Note, I deliberately use the word “entity” rather than country. This is because a US business such as Google, Facebook et al, are subject to US FISA 702 (and the “CLOUD act” amendments). Meaning the US government and its agencies can gain access to data whenever they demand – and in secret, meaning the end users affected are unaware and have no powers of redress. This is fundamentally incompatible with EU law. It means that even if Google et al geographically ring fenced its cloud services and data centres e.g. within the EU, it does not solve the problem.
And this is NOT LIMITED to Google Analytics – it is in the spotlight for this ruling because they are so ubiquitous and quite frankly riddled with personal identifiers without a clear definition of who can use the data. That is, apart from the website collecting it, is Google itself mining the same data? Adobe Analytics faces identical issues. Also think about your CMS, CRM, email, cloud document storage etc…
Privacy and Data Protection is a Good Thing
Despite all the problems these rulings have introduced, this is a good thing. Just like the principal of a free and fair democracy is a good thing. There is no point wining about its imperfections. The principle is fundamentally good for us. We just have to figure our how to work with it.
Hopefully judgements like these will force US legislators to take data privacy seriously. I find it amazing that the position we now face is a shock to Google et al. The original Schrems II ruling, which these further decisions are based on, was made in July 2020. Asking the EU to “back off”, lower its standards of protecting citizen data, or changing the GDPR, is not an option because it is written into the founding EU Charter of Fundamental Rights (think of that as similar to a constitution). Rather, it is the US that needs to step up to resolve the problem that exists today!
Summary of the Latest Legal Implications
- If the data you collect is from EU citizens and you store and/or process it in the US, there is a problem at the moment. This is due to less data protections in the US that a citizen would have in the EU.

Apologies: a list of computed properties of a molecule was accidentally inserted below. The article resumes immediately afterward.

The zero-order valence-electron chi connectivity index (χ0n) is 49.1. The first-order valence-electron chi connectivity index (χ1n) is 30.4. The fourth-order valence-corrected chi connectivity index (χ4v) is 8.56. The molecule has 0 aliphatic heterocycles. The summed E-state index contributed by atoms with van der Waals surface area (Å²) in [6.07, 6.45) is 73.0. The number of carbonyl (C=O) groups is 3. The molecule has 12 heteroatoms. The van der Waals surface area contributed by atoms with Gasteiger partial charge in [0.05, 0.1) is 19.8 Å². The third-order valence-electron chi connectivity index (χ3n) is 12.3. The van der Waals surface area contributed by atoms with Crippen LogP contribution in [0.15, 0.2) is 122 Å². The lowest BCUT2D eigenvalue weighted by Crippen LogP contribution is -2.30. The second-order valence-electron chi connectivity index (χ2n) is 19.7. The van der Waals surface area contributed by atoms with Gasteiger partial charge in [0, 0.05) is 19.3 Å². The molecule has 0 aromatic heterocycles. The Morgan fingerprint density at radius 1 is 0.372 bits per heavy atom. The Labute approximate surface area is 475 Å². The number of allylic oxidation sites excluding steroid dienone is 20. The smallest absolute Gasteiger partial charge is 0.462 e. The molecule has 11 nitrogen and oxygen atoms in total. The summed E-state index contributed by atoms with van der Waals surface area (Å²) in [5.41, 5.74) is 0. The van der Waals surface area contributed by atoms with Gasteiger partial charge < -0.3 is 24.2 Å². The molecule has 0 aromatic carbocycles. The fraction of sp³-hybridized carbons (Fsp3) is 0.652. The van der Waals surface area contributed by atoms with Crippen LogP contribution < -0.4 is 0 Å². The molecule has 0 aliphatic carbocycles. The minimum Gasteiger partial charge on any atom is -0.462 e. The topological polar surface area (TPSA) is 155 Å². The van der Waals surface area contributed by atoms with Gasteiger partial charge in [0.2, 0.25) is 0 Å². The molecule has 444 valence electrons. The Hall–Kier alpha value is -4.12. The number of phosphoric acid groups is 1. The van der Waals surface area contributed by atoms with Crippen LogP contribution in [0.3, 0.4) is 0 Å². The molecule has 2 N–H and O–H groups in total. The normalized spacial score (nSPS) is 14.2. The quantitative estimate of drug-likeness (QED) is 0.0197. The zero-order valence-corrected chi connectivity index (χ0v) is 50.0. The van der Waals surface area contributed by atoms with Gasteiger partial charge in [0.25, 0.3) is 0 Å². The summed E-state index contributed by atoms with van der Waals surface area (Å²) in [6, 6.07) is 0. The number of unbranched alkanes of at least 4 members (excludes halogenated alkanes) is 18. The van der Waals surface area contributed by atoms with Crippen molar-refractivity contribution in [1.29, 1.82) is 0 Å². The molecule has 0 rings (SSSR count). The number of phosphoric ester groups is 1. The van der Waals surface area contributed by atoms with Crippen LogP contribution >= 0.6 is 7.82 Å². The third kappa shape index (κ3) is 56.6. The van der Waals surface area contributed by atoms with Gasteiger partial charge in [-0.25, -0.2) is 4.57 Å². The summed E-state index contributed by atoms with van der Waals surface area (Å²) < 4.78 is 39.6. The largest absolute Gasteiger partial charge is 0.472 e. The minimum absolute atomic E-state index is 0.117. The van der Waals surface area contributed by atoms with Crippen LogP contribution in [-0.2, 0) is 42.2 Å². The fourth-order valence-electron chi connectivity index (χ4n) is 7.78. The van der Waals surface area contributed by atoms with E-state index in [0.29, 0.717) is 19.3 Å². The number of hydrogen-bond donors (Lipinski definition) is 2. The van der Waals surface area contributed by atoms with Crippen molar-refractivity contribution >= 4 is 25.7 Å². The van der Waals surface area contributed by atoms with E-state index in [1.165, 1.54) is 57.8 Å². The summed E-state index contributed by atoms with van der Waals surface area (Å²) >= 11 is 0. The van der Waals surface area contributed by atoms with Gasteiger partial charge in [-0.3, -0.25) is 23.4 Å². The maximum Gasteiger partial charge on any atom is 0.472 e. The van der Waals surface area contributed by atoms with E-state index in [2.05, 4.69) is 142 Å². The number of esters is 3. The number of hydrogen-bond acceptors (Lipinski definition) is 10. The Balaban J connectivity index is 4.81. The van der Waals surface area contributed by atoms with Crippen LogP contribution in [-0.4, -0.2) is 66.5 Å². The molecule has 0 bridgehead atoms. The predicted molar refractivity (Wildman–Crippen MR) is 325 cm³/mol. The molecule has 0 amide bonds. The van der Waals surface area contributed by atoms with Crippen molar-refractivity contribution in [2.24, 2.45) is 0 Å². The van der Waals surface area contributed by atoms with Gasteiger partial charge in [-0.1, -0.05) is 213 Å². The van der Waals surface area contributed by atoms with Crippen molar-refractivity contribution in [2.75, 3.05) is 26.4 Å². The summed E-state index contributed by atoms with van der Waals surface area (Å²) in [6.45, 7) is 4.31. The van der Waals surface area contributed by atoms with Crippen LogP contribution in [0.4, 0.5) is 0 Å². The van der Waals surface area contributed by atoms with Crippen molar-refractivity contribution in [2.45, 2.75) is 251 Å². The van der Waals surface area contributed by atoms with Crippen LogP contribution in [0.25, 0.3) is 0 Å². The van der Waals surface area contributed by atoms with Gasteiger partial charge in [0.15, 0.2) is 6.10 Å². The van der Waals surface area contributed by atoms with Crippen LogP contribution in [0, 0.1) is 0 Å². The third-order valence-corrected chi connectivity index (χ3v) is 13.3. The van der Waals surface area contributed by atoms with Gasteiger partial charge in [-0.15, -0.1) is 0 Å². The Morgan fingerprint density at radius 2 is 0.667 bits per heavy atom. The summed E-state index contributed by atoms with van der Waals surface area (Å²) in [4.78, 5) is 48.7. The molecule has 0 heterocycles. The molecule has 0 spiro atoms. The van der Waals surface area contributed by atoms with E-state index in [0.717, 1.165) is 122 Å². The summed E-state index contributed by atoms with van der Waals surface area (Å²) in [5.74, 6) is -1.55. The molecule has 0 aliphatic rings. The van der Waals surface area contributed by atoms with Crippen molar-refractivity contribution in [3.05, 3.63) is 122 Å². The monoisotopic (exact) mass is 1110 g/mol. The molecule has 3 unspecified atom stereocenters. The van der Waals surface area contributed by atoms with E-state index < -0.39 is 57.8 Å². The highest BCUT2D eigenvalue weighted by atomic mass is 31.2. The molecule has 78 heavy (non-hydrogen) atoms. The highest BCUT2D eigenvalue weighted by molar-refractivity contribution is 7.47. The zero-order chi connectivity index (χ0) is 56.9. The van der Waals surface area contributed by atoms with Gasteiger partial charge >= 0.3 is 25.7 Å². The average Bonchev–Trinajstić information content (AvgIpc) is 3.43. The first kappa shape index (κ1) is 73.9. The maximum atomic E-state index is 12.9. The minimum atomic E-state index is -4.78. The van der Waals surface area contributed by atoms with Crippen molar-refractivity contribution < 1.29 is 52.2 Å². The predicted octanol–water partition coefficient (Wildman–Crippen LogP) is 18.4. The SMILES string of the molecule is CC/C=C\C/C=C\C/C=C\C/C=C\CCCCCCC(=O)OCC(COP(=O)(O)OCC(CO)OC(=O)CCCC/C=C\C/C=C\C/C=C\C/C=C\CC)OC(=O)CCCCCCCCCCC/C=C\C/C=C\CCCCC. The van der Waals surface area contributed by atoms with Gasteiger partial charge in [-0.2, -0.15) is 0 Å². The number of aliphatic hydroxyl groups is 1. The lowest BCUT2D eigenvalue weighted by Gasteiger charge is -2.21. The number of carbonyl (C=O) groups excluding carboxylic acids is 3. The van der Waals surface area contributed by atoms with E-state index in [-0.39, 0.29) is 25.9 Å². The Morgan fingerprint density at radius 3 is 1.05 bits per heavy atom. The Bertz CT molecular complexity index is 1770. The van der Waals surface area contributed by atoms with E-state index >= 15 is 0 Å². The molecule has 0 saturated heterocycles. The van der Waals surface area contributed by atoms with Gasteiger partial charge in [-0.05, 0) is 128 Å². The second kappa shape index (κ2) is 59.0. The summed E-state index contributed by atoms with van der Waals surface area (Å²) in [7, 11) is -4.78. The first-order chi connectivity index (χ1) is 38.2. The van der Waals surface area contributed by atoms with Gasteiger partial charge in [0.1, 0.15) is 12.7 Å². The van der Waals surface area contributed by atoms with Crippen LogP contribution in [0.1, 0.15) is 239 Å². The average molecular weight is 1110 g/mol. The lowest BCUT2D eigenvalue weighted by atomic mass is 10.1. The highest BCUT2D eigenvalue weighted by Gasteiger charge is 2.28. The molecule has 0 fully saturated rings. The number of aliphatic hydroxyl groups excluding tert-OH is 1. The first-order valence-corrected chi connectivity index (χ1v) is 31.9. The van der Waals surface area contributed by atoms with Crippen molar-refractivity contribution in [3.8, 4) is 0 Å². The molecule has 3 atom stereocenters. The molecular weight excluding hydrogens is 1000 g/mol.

- These rulings are a logical following on from the Schrems II ruling of 2020 – there are no changes in GDPR or any other EU law taking place.
- This is not only about whether IP addresses can be considered personal information or not – it is about triangulating data (jigsaw puzzles!).
- There is no EU Internet police force “going after” US tech companies. Rather, these are EU citizens making a complaint about how their data is processed and stored, and the EU legal system making decisions on existing law. This was entirely predictable and predicted by many.
- Although not directly related to this ruling, if you collect any data that is not strictly necessary to run your website/app, you need explicit consent from the EU data subject i.e. your web visitor or app user. Although legally limited to EU citizens, I argue the privacy of all citizens should be equally respected. See my consent whitepaper on the best practice approach for doing this while maintaining a high opt-in rate.
- These legal rulings are not anti-US. The exact same problems exists if you store or process data in any other country outside of the EU (Russia, China, Turkey etc.). It just happens to be that the vast amount of web technology is designed/built/hosted in the US.
- This is not just about Google Analytics or Google. It’s ALL online tech that stores or processes data with a lower privacy protection than if it was within the EU.
- Asking the EU to “back off”, lower its standards of protecting citizen data, or change the GDPR, is not an option. It is the US that needs to step up.
BTW, if you are interested in what I am building in this space – a forensic GA data auditing tool with an emphasis on GDPR compliance – visit verified-data.com.